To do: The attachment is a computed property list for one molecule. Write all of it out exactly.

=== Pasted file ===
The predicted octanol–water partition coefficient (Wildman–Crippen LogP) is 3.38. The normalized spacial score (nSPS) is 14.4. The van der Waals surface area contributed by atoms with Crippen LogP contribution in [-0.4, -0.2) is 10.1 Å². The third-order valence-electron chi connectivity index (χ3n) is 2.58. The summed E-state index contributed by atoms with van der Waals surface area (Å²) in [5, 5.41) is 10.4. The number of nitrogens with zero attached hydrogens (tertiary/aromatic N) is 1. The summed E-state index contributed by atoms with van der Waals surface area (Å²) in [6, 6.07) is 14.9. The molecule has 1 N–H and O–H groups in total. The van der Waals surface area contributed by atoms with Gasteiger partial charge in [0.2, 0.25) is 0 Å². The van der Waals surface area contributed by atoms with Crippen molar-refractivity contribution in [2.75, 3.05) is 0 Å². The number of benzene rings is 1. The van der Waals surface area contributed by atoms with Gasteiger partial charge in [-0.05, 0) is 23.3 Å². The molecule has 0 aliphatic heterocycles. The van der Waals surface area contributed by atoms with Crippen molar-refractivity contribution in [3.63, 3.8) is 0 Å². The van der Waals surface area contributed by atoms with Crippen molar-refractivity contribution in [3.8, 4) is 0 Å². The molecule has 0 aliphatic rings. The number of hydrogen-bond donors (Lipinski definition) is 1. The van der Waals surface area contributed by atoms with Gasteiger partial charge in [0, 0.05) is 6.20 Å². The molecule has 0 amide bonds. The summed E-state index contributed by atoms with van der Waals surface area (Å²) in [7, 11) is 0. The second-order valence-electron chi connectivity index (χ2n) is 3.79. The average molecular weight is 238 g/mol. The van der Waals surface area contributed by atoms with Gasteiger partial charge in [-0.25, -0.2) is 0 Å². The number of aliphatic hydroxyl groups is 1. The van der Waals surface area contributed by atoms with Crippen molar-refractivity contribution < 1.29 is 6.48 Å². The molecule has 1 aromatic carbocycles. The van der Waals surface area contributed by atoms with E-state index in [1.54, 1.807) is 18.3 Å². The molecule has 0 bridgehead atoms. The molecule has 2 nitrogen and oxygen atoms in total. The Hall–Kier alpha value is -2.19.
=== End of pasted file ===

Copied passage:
The predicted octanol–water partition coefficient (Wildman–Crippen LogP) is 3.38. The normalized spacial score (nSPS) is 14.4. The van der Waals surface area contributed by atoms with Crippen LogP contribution in [-0.4, -0.2) is 10.1 Å². The third-order valence-electron chi connectivity index (χ3n) is 2.58. The summed E-state index contributed by atoms with van der Waals surface area (Å²) in [5, 5.41) is 10.4. The number of nitrogens with zero attached hydrogens (tertiary/aromatic N) is 1. The summed E-state index contributed by atoms with van der Waals surface area (Å²) in [6, 6.07) is 14.9. The molecule has 1 N–H and O–H groups in total. The van der Waals surface area contributed by atoms with Gasteiger partial charge in [0.2, 0.25) is 0 Å². The van der Waals surface area contributed by atoms with Crippen molar-refractivity contribution in [2.75, 3.05) is 0 Å². The number of benzene rings is 1. The van der Waals surface area contributed by atoms with Gasteiger partial charge in [-0.05, 0) is 23.3 Å². The molecule has 0 aliphatic heterocycles. The van der Waals surface area contributed by atoms with Crippen molar-refractivity contribution in [3.63, 3.8) is 0 Å². The van der Waals surface area contributed by atoms with Crippen molar-refractivity contribution in [3.8, 4) is 0 Å². The molecule has 0 aliphatic rings. The number of hydrogen-bond donors (Lipinski definition) is 1. The van der Waals surface area contributed by atoms with Gasteiger partial charge in [0, 0.05) is 6.20 Å². The molecule has 0 amide bonds. The summed E-state index contributed by atoms with van der Waals surface area (Å²) in [7, 11) is 0. The second-order valence-electron chi connectivity index (χ2n) is 3.79. The average molecular weight is 238 g/mol. The van der Waals surface area contributed by atoms with Gasteiger partial charge in [-0.25, -0.2) is 0 Å². The number of aliphatic hydroxyl groups is 1. The van der Waals surface area contributed by atoms with Crippen molar-refractivity contribution < 1.29 is 6.48 Å². The molecule has 1 aromatic carbocycles. The van der Waals surface area contributed by atoms with E-state index in [1.54, 1.807) is 18.3 Å². The molecule has 0 bridgehead atoms. The molecule has 2 nitrogen and oxygen atoms in total. The Hall–Kier alpha value is -2.19.